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  • This story has been sitting in the draft folder for 2 months under the title "What Happiness Does to your Face." A sentence written, here and there. The story and author, wondering if it should see the light of day or if its just going to be one of those discarded digital diary pages gathering supernatural dust of sorts. But this quote by the too soon deceased Robin Williams made me realize that perhaps it NEEDS to be written. Its about depression, the thing that took his life. He even said:

    "It's not caused by anything, it's just there," he said. "It waits. It lays in wait for the time when you think"

    _

    You look different. You just seem so calm. Its like you were always there in there somewhere and now I can see you, unobstructed.

    These are some of the comments I started hearing about 2 years ago when I began to get better. Its funny because thats when you know you are getting better, when you don't notice. Its when you slip back into life and society and begin to function and just let things go. Giving up control over your life and every detail of it is when things naturally fall into place again. Devil is truly in the details.


    But you're better now right?

    Hmm... The road out of hell is a tricky one because it bends and always loops back around where it started. Without getting into too much detail about how the brain works and people's natural and externally affected levels of happiness, you are pretty much stuck with the brain you have, its what you do with that brain that counts. To simply explain it, if you were a miserable selfish bastard before an accident or a lottery win, you will then slowly adjust back into that life regardless of augmented stimuli. People who make decisions in the wake of tragedy almost always revert back to the original plans and feelings they had before.

    Maybe if I hadn't taken an icy drunken fall that winter outside my apartment after hopping around Manhattan in efforts to avoid him and all the baggage that has accumulated, if I had not awaken with a pillow full of blood and chipped teeth and busted chin, maybe I would have left then. Just that night before the outing I told him how deeply unhappy I was and how the wedding needs to be postponed indefinitely, how I wanted to be free. All before I pushed my sleep deprived and alcohol intolerant body beyond its limits and inadvertently painted my pillow. Fear is worse than depression because it feeds the monster. I was too scared to be alone and I stayed for 14 more months. Don't feed the monster. And he wasn't the monster, I was. Robin Williams in my favorite movie What Dreams May Come says to his wife as comes to join her in hell "That's when I realized I'm part of the problem. Not because I remind you. But because I couldn't join you. So I left you alone. Don't give up, okay?" You don't need to descend into hell that is depression with someone, but you need to take responsibility for your part in it, even if its frustrating that you cannot help. What is most ironic that while he was up in the middle of the night saving lives, I was slowly taking mine.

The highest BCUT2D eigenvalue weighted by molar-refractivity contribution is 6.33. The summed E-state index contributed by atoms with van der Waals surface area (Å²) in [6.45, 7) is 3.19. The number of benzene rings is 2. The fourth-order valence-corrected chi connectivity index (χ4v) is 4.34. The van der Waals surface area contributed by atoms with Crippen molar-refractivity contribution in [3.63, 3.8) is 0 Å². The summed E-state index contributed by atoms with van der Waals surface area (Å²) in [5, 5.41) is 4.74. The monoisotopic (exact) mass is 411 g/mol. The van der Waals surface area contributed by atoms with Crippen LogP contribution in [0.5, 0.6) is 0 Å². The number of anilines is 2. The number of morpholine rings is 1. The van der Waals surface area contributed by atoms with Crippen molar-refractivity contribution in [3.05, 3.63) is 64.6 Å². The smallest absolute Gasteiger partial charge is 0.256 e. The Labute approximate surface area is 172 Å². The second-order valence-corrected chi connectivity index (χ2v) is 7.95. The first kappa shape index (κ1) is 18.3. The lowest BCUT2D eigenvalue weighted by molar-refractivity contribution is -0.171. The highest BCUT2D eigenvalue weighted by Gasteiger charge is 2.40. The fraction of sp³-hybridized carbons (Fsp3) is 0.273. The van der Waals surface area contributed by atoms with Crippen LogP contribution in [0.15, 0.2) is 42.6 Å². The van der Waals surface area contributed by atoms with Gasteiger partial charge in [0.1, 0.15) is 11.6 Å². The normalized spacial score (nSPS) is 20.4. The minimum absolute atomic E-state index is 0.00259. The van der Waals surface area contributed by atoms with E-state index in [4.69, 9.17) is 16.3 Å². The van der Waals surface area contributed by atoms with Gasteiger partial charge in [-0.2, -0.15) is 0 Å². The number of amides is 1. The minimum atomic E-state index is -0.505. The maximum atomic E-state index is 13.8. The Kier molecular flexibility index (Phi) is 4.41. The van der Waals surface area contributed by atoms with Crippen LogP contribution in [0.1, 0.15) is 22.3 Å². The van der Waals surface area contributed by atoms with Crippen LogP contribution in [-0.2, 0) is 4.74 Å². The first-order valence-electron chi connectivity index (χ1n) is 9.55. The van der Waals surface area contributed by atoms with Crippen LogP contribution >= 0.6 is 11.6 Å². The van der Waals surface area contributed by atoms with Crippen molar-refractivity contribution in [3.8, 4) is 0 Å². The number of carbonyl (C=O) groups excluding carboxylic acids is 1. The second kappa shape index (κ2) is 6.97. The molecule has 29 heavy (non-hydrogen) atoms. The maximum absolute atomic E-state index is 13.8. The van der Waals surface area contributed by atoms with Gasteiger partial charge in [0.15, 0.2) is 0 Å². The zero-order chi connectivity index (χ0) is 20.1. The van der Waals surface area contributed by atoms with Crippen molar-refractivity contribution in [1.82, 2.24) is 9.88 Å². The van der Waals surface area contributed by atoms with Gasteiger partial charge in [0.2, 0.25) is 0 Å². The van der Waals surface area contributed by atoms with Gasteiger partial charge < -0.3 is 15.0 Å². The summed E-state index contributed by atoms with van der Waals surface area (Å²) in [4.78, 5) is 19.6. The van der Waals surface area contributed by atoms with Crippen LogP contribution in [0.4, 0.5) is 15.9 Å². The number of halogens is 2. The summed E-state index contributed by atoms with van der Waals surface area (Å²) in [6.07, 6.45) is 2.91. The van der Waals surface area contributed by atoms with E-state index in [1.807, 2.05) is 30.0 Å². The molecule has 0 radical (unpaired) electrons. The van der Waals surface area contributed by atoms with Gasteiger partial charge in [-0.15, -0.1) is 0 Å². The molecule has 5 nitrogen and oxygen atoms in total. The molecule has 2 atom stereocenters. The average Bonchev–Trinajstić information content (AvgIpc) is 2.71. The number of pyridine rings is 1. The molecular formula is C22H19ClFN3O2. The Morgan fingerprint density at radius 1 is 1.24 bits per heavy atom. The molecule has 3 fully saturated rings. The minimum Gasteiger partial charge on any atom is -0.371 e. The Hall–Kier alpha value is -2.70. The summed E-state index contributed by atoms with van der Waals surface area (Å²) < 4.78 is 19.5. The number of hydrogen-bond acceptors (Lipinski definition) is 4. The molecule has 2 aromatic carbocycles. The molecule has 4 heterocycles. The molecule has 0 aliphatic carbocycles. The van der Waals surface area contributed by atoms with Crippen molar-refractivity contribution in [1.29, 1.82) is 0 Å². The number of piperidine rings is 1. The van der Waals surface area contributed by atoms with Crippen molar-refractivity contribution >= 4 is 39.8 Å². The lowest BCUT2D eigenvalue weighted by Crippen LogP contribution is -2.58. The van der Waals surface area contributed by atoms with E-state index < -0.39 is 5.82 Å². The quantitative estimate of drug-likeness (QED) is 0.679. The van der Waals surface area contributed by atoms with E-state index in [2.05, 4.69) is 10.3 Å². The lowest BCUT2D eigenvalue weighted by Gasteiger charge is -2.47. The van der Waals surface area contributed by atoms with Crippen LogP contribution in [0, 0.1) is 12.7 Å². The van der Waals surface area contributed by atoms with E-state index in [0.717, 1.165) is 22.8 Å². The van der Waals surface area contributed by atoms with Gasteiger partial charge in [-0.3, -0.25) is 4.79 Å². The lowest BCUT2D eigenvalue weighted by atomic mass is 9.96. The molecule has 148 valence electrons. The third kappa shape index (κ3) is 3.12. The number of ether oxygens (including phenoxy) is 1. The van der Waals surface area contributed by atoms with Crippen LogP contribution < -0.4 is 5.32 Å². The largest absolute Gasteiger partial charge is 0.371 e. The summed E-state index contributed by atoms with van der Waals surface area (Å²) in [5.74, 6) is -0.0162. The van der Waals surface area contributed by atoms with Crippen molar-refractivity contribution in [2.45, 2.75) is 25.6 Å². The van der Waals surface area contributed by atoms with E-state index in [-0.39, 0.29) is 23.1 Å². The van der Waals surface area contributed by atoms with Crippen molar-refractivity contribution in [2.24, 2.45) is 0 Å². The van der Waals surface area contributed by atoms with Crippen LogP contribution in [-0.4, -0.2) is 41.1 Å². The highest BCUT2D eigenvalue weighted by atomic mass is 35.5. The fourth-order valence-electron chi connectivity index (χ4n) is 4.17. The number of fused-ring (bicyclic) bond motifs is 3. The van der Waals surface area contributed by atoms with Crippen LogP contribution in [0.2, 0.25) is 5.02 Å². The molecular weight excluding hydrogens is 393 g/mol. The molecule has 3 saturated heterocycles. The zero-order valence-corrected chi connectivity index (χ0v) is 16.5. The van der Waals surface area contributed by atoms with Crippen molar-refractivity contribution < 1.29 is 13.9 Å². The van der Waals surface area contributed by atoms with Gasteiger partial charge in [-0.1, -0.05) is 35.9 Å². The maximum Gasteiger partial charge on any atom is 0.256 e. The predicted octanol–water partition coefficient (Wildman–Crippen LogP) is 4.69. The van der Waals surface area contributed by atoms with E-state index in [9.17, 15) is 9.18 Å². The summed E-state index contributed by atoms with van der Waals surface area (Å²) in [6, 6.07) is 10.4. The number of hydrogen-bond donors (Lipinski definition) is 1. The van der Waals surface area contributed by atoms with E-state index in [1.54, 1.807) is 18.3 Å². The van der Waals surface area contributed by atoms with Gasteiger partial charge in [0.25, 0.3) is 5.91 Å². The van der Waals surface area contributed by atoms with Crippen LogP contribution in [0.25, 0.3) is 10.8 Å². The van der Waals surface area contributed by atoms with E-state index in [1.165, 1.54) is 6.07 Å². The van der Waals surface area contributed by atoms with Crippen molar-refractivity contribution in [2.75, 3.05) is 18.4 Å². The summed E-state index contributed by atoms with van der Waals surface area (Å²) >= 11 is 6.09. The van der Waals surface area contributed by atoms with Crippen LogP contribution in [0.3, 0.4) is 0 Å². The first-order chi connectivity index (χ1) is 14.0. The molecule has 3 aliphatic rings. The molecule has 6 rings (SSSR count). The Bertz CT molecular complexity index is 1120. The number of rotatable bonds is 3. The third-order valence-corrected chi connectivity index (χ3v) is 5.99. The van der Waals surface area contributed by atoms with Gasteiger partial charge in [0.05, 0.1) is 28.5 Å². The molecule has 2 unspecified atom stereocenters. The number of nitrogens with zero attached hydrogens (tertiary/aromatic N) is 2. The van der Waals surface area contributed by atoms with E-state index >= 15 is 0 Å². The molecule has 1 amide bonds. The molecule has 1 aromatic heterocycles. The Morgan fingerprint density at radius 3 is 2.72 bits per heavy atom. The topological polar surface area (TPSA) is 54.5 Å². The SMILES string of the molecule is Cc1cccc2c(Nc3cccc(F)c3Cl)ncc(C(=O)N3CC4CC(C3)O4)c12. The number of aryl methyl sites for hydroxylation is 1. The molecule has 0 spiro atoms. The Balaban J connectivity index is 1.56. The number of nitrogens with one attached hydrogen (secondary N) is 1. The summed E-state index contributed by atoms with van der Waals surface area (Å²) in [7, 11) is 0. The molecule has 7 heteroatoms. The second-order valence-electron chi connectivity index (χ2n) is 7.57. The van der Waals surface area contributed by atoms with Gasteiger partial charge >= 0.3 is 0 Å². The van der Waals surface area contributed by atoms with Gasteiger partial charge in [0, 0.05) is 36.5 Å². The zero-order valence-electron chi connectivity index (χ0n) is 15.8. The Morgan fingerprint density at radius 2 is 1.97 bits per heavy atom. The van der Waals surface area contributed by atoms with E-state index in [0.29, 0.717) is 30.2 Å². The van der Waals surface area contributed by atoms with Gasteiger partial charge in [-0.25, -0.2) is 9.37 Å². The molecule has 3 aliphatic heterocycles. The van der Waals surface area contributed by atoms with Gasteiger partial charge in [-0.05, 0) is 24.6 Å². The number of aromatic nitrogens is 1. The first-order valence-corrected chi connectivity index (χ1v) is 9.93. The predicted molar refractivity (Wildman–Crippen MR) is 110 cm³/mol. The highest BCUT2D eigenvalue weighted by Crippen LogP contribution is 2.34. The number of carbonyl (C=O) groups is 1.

The road out of hell is filled with bumps of failed attempts to get better and lacquered with your own tears. That's when the changes came in. It was starting from scratch. There was not saving or rescuing, no prince no white horse and no epiphany. Well, the version of epiphany was that this is my brain and I am going to try to harness the good that comes from it because its unique and fragile and sensitive and capable. I had to understand what got me where I was, I had to read and listen, and cry at night as I downloaded audiobooks and read biographies of brave women and men telling of their struggle with mental illness. There were books by Richard O'Connor and Nassir Ghaemi and Jonathan Haidt and the brutally honest and raw Marya Hornbacher and Kay Redfield Jamison. I recommend all their works.


    Wellness requires an active participation in life, and understanding of the problem, and a curiosity about the future and focus on the every day and the knowledge that darkness WILL find you again, but there is power in that darkness too and you can reign it in with a great deal of help. For me, its the ability to change and morph and evolve and chase happiness as though it was a date on a calendar. It helps set a goal that I know I will never reach, but its there and almost tangible. Read my stories Why I Keep Changing and Become Your Dream if you wish to understand the whole picture. http://cowbird.com/story/88268/Week_6_Of_52__Why_I_Keep_Changing/ http://cowbird.com/story/91688/Week_12_Of_52__Become_Your_Dream/

    Whatever that voice in your head is that stops you from pushing that knife further into your skin, even after the skin gives way and begins to bend, layer by layer, skin and tissue and fat, indenting against its will. Listen to it. For the love of all that is possible, LISTEN to it. I will not lie to you and promise rose petals and peace and stability and happy days. No, that is not how it works. I can only say that the road out of hell runs smack dab THROUGH hell only to loop back around again. But I also know that hell is the scenic route and that you can pick up so much information on the way. You will learn and understand that hell is often a temporary stopping point and if you can find a way to walk through it, burned feet and all, you will have so many more stories to tell.


    __
    Week 21 of 52 - Story a Week in 2014
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